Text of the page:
Cameron Erving Jersey

That being said, Garrett Bradbury is a rare talent at the center position and if he’s still on the board at pick 29, it might be tough to go a different route.

Yes, the Chiefs need to focus heavily on defense, but they shouldn’t reach on a guy if they don’t have to. Picking Bradbury 29th overall wouldn’t be reaching at all. He spent time playing left guard as well during his time at NC State and that just so happens to be a position that isn’t shored up in Kansas City.

Cameron Erving is a fine player, but he’s a better backup. When given extensive work as a starter, he struggled a bit, so maybe Bradbury could be the starting left guard until Reiter’s contract is either up or he struggles enough that he’s removed as the starting center.

Kansas City Chiefs general manager Brett Veach spent last offseason adding developmental pieces along the interior of the offensive line last season, anticipating the loss of Mitch Morse.

It wasn’t an accident that the Chiefs extended contracts for Cameron Erving and Austin Reiter before the 2018 season and signed Jimmy Murray and Ryan Hunter after the draft.

Kansas City has provided ample time for two other guards Andrew Wylie and Kahlil McKenzie to develop.

While interior offensive line may not be a pressing need, there will be opportunities to address depth at those spots if the Chiefs elect to upgrade at left guard or center. Some of my favorite prospects are detailed below:

Because of his arm length (33⅝”), some teams may view Alabama’s Jonah Williams as an interior lineman instead of an offensive tackle. This is what happened to 2015 first-round pick Cameron Erving (34⅛” arms), who played left tackle at Florida State but has settled in at guard for the Kansas City Chiefs.

Now, Williams is a more polished technician than Erving was as a prospect, but his ability to overpower defenders at the point of attack is similar.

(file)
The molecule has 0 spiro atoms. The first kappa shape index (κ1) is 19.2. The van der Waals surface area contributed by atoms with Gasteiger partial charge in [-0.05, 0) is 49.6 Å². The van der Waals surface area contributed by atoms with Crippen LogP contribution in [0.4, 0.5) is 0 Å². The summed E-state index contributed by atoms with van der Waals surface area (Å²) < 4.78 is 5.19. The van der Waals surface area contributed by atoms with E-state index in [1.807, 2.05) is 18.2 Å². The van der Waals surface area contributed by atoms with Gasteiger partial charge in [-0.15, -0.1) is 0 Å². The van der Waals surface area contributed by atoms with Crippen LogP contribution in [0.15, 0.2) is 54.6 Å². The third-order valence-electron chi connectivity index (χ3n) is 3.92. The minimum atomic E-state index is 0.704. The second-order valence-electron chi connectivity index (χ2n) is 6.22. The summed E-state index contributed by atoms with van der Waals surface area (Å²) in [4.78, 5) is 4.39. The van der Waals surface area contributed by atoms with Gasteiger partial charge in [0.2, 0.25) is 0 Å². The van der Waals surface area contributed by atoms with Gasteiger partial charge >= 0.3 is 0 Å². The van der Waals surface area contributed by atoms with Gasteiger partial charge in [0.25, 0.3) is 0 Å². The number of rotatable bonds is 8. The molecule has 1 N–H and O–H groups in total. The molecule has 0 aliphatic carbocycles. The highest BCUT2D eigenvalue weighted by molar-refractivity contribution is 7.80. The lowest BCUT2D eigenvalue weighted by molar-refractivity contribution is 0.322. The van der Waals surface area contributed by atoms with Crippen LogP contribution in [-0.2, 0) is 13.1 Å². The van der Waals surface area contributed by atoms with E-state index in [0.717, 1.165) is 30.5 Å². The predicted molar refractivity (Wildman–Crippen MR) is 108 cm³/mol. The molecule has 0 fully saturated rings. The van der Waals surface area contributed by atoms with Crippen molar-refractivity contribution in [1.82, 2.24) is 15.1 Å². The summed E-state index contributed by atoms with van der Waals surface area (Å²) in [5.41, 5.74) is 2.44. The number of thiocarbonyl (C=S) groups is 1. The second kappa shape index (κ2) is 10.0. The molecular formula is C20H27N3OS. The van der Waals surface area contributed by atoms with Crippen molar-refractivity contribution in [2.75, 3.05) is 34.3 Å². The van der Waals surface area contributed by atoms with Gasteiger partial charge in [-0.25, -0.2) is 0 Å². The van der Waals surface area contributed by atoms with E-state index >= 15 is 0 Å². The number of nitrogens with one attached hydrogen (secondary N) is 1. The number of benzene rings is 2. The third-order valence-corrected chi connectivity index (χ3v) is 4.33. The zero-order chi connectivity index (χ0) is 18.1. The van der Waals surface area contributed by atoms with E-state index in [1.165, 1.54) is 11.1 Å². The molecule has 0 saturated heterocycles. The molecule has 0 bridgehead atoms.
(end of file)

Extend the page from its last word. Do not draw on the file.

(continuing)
“Draft him, put him at OT or OG, he will block the player in front of him,” former NFL lineman Geoff Schwartz tweeted of Williams. “That’s what matters.”

The fact that Erving didn’t pan out with the Cleveland Browns shouldn’t make this a scary comparison. He’s become a terrific fit for the Chiefs, as he’s a reliable starter at guard who can fill in at tackle if needed.

They picked up 2011 first-rounder Phil Taylor’s, but cut him before the start of the 2015 season. The players they did not pick up the options for include: Trent Richardson (2012), Brandon Weeden (2012), Barkevious Mingo (2013), Justin Gilbert (2014), Johnny Manziel (2014), Danny Shelton (2015), and Cameron Erving (2015). They won’t exercise 2016 first-rounder Corey Coleman‘s either, since he’s on the Giants roster now. The streak should end when it’s time to do business with 2017 first-rounder Myles Garrett.

Blowing that many premium picks is an easy way to prevent your team from being good for years to come.

The Seahawks are 0-for-2 over the same span, since they so often trade down and out of the first round.

On the other end of the spectrum, the Panthers, Texans, and Chargers are a clean 5-for-5 through the 2015 draft class, while the Falcons are 4-for-4.

We’ll continue with the fifth round, where the Chiefs currently own one pick in this year’s draft (No. 167 overall). There have been several notable players taken with that exact selection in NFL history, including Minnesota Vikings’ defensive back Bobby Bryant (No. 167 in 1967) and Miami Dolphins’ two-time All-Pro punter Reggie Roby (No. 167 in 1983).

Kansas City didn’t pick in the fifth round last year, instead choosing to trade their selection to the Cleveland Browns in exchange for offensive lineman Cameron Erving.

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